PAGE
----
As excited as I am to see what I wished for 2020, I’m now wondering more about the value it may, or may not, add. After all, you can simply install Android apps on a Chromebook. Since most of them sync their data to the cloud, the same app on your Chromebook and your Android phone will likely match.
I see a few use cases where there is value, particularly for those who don’t want to enable the Google Play Store on a Chromebook. By disabling it, you actually gain back some storage capacity. And you don’t have the overhead of an Android container or VM for apps to run in.
The most obvious value-add use case is for messaging and chat apps. I’d include making or taking phone calls as well. Having that same functionality shared by an Android phone and Chromebook certainly makes sense.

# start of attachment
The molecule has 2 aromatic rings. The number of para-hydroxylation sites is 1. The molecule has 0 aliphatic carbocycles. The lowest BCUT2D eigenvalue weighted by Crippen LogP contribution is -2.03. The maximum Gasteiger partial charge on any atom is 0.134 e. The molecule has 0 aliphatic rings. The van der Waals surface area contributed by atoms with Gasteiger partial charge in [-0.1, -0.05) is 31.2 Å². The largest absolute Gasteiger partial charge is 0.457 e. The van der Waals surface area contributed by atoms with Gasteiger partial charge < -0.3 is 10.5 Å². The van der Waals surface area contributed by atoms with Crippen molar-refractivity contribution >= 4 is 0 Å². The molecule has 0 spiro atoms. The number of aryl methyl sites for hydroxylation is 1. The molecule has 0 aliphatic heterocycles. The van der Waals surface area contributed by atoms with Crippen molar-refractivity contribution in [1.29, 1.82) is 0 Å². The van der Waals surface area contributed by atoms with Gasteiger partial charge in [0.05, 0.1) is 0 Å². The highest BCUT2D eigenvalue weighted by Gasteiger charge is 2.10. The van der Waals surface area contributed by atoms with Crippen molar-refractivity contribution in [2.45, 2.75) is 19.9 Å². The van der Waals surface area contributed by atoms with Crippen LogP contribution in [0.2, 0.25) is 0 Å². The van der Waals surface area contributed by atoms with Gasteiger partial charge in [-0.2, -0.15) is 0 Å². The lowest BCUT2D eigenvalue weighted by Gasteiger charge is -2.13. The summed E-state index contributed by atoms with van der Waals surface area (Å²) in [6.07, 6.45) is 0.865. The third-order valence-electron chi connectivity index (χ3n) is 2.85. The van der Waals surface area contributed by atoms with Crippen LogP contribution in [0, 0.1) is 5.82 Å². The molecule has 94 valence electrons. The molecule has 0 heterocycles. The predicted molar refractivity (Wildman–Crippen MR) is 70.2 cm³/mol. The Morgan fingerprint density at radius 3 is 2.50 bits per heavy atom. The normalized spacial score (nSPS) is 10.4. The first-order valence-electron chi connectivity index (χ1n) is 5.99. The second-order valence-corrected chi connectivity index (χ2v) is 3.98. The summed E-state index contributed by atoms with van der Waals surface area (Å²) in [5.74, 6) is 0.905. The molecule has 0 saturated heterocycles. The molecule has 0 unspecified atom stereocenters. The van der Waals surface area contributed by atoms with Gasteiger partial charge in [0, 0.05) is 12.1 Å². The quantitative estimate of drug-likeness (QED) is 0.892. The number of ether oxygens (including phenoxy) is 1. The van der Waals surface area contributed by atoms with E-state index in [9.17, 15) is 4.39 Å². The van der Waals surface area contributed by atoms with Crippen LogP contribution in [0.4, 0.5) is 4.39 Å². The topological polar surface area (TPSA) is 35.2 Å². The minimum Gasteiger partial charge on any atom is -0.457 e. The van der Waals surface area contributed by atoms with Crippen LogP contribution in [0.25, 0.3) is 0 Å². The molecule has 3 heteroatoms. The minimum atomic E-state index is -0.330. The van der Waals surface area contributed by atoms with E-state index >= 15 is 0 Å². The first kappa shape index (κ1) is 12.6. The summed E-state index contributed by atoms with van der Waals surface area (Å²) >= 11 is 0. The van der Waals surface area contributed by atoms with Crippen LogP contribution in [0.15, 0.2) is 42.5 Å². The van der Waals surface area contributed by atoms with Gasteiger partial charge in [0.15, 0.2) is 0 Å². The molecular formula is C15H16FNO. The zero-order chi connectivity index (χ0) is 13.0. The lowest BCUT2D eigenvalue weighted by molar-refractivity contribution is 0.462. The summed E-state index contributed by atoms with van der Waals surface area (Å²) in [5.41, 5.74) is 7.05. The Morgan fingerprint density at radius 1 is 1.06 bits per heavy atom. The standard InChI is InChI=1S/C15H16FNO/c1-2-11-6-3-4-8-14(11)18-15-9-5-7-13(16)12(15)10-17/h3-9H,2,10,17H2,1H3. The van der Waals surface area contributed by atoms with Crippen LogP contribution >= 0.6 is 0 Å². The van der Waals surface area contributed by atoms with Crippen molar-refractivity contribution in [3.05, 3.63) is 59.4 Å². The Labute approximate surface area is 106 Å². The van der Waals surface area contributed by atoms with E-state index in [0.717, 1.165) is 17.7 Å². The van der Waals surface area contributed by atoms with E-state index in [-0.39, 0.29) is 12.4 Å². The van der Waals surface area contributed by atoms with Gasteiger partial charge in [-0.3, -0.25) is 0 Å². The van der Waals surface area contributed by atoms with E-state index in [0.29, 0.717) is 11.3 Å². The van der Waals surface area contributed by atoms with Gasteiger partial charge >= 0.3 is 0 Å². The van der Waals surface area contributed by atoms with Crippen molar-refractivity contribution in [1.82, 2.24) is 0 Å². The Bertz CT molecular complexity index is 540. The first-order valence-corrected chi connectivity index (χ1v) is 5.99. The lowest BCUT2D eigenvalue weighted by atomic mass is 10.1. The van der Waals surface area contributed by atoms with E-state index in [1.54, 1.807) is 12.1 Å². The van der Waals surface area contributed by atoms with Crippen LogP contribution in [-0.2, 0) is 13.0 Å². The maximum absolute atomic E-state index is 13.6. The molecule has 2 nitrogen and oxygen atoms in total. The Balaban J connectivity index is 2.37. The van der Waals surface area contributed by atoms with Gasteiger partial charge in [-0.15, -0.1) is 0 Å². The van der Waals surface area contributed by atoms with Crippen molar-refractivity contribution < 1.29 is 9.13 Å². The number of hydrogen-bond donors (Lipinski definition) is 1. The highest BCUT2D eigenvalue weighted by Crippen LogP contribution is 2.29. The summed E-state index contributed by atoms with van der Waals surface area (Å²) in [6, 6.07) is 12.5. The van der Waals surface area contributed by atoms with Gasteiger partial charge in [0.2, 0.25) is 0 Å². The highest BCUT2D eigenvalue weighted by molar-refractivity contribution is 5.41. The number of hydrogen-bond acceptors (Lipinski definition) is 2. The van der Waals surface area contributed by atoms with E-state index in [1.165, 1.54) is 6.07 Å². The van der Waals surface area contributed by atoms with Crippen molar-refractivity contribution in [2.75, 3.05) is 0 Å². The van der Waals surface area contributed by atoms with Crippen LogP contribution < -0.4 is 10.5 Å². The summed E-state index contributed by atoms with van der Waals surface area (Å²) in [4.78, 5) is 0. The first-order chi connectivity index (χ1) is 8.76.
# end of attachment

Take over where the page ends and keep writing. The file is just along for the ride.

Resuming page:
After that though? I think we start getting into more niche cases.
Maybe you have a relatively low-powered, entry level Chromebook but want the better gaming experience provided by your more powerful Android phone. Ok, that makes sense to me, assuming that Android app streaming on Chromebooks is robust enough to take advantage of the phone’s processor and GPU. Why spend $500 or more to get a better Chromebook for Android gaming when a streaming solution will do it?
Outside of that, I start coming up a little more blank.
That’s mainly because the few Android apps I run on my Chromebook today already run quite well. In fact, for some of apps others use on Android, I get an even better experience running full desktop version of on Linux. Discover, Signal, and Slack all come to mind for me here.